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U. oncologist honored as new MacArthur fellow

Published: Wednesday, Sept. 24 2008 12:19 a.m. MDT

Susan E. Mango

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University of Utah oncologist Susan E. Mango is among 25 MacArthur fellows announced Tuesday.

Mango, who was recently named professor of molecular and cellular biology at Harvard University, will receive the five-year, $500,000 "no strings attached" award as one of the world's young geniuses designated in 2008 by the John D. and Catherine T. MacArthur Foundation.

Mango, 46, is a leading researcher worldwide in the field of organogenesis — the study and discovery of genes that govern the formation and physiology of the digestive tract. Mutations in these genes are frequently associated with both cancer and birth defects.

The Mango Lab at the U. focuses on nematodes — a ubiquitous roundworm that outnumbers other animals in both individual and species counts found in locations as diverse as Antarctica and oceanic trenches. Research there is identifying the complex patterns of genetic expression needed to develop organs.

Through her study of this nematode's pharynx, Mango hopes to identify and understand proteins that establish cellular identity and clarify how a single transcription factor can coordinate the expression of hundreds of genes as part of the process.

The formation and physiology of organs is one of the fundamental mysteries of biology. Although regulators of organ development and function have been identified, the mechanisms they use to orchestrate the molecular and cellular events of organogenesis are still unclear. A better understanding of these developmental processes could lead to new treatments to silence malfunctioning genes that can lead to cancer.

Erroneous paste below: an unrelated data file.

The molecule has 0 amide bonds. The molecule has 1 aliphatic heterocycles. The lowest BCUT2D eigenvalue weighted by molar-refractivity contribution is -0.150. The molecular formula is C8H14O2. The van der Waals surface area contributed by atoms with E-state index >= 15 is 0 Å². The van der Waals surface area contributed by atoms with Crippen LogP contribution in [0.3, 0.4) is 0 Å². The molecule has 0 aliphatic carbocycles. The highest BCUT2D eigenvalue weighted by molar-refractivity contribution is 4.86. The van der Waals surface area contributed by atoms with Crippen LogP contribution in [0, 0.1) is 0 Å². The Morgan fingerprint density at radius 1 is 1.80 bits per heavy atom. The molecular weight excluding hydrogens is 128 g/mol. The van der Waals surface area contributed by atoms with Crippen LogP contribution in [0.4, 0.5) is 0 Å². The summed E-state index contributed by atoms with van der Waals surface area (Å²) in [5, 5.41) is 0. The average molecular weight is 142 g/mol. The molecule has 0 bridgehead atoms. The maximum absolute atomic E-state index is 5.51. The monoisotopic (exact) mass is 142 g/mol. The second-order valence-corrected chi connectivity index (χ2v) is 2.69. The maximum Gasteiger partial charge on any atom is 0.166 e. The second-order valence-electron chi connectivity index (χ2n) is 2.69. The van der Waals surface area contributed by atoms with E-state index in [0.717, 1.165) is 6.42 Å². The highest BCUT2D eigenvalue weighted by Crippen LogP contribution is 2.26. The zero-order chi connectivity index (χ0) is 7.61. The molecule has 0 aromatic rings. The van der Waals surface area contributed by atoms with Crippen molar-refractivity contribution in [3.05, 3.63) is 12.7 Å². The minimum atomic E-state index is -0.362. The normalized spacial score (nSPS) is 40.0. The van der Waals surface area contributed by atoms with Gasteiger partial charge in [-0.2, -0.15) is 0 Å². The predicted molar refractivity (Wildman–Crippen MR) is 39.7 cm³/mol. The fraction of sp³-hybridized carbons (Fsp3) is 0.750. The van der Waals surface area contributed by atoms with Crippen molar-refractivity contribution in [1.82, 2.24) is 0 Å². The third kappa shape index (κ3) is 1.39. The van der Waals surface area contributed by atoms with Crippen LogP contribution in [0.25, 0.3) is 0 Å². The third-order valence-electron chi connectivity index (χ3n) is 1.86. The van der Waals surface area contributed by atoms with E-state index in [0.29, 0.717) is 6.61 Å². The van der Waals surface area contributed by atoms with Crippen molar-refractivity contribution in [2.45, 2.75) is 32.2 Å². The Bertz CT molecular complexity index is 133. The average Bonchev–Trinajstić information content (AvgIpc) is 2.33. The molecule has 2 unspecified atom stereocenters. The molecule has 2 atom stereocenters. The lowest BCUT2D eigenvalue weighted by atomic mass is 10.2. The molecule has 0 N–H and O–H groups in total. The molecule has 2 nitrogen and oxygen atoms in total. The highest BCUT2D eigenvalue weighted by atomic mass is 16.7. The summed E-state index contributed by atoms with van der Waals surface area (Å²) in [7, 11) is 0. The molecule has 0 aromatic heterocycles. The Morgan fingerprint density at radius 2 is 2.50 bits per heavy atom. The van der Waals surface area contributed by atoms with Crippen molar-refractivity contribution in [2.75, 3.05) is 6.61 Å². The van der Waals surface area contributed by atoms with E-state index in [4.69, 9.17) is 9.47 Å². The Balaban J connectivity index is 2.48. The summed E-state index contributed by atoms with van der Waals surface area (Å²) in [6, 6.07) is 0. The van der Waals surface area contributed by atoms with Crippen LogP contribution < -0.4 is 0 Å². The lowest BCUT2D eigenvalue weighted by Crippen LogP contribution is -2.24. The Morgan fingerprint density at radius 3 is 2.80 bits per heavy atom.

Mango earned her undergraduate degree from Harvard in 1983 and her doctorate from Princeton University in 1990. Following postdoctoral research at the University of Wisconsin, she joined the U. faculty as an assistant professor in 1996.

Mango was chosen for her creativity, originality and potential to make important contributions in the future, said MacArthur Foundation President Jonathan Fanton. MacArthur Fellowships offer the opportunity for fellows to accelerate their current activities or take their work in new directions, he said.

The MacArthur Fellows Program was the foundation's first major grant-making initiative. The inaugural class of MacArthur fellows was named in 1981. Including this year's selections, 781 people, ranging in age from 18 to 82 at the time of their selection, have been named MacArthur fellows.


E-mail: jthalman@desnews.com

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